- Sixth graders do not do well enough in general applied courses. Their progress is regularly lower than the national average.
- Teaching is not always good throughout the school. Much of the education is not well planned and therefore does not demand enough of students at all levels.
- Some teachers do not accurately identify student misconceptions, so gaps in student knowledge are not detected and addressed quickly.
- The student attendance rate is increasing but remains below the national average. The attendance of disadvantaged students remains stubbornly low.
- The strategy of senior leaders to improve the progress of disadvantaged students has not had enough impact.
- The evaluation by middle leaders of teacher effectiveness is too generous. Middle leaders did not improve the quality of teaching in their areas of responsibility fast enough.
But the report identified a number of strengths and said Principal Richard Woodland has a clear vision to further develop the program and ensure more students get good college degrees.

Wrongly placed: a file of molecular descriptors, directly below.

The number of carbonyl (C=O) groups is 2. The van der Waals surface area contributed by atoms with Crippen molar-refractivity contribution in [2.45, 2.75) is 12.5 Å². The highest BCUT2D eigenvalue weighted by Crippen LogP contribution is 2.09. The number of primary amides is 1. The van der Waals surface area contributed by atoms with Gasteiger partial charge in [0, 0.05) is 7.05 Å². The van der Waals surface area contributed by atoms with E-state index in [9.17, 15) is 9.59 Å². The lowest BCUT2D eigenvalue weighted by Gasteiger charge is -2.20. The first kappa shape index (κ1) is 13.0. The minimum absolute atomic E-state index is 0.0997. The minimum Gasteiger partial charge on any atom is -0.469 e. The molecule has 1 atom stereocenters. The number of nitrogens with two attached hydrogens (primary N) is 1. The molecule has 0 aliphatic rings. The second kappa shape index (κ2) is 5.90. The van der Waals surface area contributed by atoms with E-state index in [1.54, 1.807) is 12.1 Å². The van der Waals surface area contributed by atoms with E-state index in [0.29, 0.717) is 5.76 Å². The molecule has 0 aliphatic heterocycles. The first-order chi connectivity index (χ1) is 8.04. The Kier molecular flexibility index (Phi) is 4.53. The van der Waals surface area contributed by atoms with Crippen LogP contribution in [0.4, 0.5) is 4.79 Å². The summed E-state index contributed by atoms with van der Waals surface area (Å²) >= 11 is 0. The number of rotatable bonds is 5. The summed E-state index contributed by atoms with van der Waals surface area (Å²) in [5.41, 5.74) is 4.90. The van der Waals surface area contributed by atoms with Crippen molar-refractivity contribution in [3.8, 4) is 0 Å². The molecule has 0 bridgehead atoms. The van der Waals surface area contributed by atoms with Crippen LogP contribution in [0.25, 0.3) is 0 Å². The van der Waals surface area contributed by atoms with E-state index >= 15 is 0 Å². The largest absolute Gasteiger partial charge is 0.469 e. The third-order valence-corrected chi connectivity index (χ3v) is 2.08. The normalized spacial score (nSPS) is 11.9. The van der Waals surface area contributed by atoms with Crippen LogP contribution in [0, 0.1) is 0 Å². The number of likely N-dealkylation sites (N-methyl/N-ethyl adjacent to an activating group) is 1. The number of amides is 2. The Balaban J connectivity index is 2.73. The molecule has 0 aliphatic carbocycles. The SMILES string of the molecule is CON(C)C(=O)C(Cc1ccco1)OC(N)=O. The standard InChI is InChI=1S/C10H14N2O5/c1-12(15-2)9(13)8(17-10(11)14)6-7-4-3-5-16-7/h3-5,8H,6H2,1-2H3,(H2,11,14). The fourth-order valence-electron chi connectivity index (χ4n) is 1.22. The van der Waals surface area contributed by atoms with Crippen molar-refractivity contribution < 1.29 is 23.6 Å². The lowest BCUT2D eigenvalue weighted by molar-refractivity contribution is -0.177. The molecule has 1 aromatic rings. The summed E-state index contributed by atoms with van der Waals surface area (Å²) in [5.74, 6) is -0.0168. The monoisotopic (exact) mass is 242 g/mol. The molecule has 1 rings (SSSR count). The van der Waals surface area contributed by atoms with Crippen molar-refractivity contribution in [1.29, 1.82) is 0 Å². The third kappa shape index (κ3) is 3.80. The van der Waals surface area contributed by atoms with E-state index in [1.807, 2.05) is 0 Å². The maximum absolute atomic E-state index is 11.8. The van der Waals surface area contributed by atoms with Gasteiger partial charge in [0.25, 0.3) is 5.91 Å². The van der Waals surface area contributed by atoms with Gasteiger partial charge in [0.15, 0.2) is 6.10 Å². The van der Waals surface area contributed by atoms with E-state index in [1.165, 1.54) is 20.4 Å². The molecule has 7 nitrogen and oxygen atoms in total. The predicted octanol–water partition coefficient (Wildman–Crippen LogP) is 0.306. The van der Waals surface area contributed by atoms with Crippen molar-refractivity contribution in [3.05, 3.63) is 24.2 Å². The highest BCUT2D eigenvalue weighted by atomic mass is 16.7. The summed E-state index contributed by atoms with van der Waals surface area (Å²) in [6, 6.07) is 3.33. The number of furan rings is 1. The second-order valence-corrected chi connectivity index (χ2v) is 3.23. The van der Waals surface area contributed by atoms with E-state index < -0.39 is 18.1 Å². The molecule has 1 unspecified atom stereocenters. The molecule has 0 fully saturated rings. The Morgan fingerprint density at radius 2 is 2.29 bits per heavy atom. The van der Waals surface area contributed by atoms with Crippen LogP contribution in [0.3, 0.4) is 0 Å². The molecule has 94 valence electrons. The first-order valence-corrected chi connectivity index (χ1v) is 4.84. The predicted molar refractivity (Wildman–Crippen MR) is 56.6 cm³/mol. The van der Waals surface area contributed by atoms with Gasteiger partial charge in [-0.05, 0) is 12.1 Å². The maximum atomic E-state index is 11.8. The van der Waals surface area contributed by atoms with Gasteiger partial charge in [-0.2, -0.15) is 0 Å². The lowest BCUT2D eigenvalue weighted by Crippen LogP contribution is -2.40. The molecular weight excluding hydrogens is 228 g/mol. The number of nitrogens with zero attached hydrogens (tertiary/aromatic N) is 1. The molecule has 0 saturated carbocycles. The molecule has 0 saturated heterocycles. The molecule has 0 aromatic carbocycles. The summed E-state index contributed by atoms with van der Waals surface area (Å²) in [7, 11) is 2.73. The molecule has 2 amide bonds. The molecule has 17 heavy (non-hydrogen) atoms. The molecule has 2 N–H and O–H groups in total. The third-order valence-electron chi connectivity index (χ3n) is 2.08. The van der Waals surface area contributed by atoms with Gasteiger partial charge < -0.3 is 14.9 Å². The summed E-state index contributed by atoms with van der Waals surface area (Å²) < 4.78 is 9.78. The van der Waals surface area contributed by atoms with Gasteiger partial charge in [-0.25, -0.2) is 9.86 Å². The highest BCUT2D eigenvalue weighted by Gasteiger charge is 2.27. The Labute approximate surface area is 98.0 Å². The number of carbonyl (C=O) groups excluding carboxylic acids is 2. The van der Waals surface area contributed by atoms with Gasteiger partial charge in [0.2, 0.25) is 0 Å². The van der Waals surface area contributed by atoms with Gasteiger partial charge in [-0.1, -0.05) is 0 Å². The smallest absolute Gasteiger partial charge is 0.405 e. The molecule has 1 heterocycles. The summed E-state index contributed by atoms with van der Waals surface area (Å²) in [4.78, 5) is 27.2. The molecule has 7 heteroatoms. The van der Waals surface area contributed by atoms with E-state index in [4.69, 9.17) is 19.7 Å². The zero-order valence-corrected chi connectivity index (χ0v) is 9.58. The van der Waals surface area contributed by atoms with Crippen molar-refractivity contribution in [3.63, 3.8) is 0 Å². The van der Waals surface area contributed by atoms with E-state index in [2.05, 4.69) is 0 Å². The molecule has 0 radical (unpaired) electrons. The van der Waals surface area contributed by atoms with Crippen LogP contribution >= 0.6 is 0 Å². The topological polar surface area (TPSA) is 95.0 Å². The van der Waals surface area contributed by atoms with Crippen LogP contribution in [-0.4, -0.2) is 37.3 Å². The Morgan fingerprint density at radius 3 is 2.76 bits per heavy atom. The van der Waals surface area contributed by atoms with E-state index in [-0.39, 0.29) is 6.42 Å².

He said senior leaders understand the changes needed to improve student outcomes and pointed out that students’ communication skills are well developed in Grades 7 and 8, and that the systems used to record and assess backup issues have emerged. improved.
Nevertheless, the school must improve the quality of teaching and increase the levels of achievement and motivation of the pupils.
It should also improve the quality of leadership and management and conduct an external review of the school’s use of premium funding.
A statement from Mr Woodland said Coombe Dean School is “always forward looking and always thinking about ways to improve” and is ready to take on the challenge posed by Ofsted.
“All of the areas highlighted in the report are those we identified in our annual school improvement plan,” the statement said. âAs a result, we are already making progress and have already introduced significant changes. We have a lot of ambitious plans to raise the bar higher in this New Year.